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Are Super Bowl Ads Worth It?

January 31st, 2018   ||    by Melanie Brown   ||    No Comments

The Super Bowl is often heralded as the mecca of television ad placement. It garners over 100 million viewers nationwide each year, making it the most-watched live event on TV. According to Nielsen, it was watched by more than 111.3 million people in 2017. And an average of 1.7 million viewers watched via live stream (up 23 percent from 2016), according to CNNMoney.

A 30-second spot set advertisers back about $5 million in 2017, and the cost is slated to be even higher this year. Advertisers everywhere are thinking the same thing: are Super Bowl ads worth it?

Value in the Digital Age

The value of advertising during a Super Bowl broadcast is no secret: With over 110 million people tuned in, brands looking to make a splash have broad reach—and everyone’s attention. The added bonus of viewership via mobile devices and live streams offers even more opportunity to make an impression.

The digital age has changed the value of a Super Bowl spot. While it’s no longer imperative to watch the spot live, the conversation that surrounds the advertisement can now be coupled with repeated online viewing. Many advertisers will use the Super Bowl as an opportunity to launch new campaigns, but plenty of others see the event as a one-off, and digital viewing gives their ad a second wave of impressions.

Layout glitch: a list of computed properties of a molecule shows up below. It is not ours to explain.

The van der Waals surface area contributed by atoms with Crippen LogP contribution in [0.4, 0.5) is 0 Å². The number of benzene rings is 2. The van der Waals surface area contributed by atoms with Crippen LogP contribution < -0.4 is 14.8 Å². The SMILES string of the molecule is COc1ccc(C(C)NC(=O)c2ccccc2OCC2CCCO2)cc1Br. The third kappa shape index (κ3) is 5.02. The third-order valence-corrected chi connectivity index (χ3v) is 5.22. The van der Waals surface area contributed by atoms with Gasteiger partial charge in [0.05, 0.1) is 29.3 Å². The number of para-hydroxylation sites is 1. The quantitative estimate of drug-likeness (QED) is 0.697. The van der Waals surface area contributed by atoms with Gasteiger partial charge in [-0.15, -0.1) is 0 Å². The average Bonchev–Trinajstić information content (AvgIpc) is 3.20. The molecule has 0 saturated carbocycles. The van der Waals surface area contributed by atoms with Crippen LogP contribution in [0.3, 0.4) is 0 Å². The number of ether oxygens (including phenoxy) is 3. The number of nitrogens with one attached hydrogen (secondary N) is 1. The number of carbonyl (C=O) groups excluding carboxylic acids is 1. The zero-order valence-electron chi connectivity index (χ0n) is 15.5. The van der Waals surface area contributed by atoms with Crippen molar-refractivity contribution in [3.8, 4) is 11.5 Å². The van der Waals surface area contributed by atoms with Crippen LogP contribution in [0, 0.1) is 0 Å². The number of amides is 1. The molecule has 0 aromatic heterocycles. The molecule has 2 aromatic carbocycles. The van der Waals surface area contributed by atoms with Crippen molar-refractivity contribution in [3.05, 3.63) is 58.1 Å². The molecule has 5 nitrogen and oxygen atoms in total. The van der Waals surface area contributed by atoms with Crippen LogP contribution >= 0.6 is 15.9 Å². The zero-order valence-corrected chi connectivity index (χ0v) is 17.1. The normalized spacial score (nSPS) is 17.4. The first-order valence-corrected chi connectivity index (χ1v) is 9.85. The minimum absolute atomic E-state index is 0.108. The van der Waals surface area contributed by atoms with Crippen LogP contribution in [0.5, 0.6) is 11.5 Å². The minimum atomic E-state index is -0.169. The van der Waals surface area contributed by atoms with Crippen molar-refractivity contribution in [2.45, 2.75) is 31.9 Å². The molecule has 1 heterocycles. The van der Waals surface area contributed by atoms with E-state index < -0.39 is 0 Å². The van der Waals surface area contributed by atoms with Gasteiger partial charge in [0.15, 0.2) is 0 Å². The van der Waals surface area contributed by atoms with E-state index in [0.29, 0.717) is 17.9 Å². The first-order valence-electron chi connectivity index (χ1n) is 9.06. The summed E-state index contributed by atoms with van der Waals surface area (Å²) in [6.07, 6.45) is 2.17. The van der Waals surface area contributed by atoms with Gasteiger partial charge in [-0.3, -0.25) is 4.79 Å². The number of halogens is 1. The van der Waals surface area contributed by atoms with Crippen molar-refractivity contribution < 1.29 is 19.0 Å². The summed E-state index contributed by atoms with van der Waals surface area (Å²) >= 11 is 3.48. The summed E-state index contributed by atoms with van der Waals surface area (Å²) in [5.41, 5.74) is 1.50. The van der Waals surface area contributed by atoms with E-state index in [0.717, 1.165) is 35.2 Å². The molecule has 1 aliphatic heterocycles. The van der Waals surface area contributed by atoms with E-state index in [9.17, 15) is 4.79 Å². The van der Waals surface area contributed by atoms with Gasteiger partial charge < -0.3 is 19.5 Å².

But the cost of a Super Bowl spot isn’t just limited to the price of actual airtime. Marketers who opt for time on the nation’s biggest stage have to consider a slew of other inputs: Time spent conceptualizing, the money to produce it (and pay the celebrity talent), and the scrutiny that it’ll face after airing.

Is It Worth It?

This year, advertisers are hesitating about airing a spot in Super Bowl LII. The NFL is up against several issues, including the line it’s straddling around the political protest. Colin Kaepernick aside, putting advertising dollars into anything these days is a tacit endorsement of the programming’s content. The fear of backlash is already giving marketers pause at re-upping their usual media buys—and a huge national stage could exacerbate the hesitation.

In a similar vein, the Pyeongchang Olympics begin just a few days later. Despite political tensions between North and South Korea, the Olympics always perform consistently well with audiences. While the focus isn’t as acute as the Super Bowl, the reach for an Olympic sponsorship is still huge. Advertisers might ultimately opt to put their money into something that’s not so politically charged—just like the current hesitation surrounding Super Bowl advertising.

With Super Bowl viewership at its lowest in 2017 in three years, declining NFL viewership will force marketers to ask themselves about the true value of advertising during the big game.

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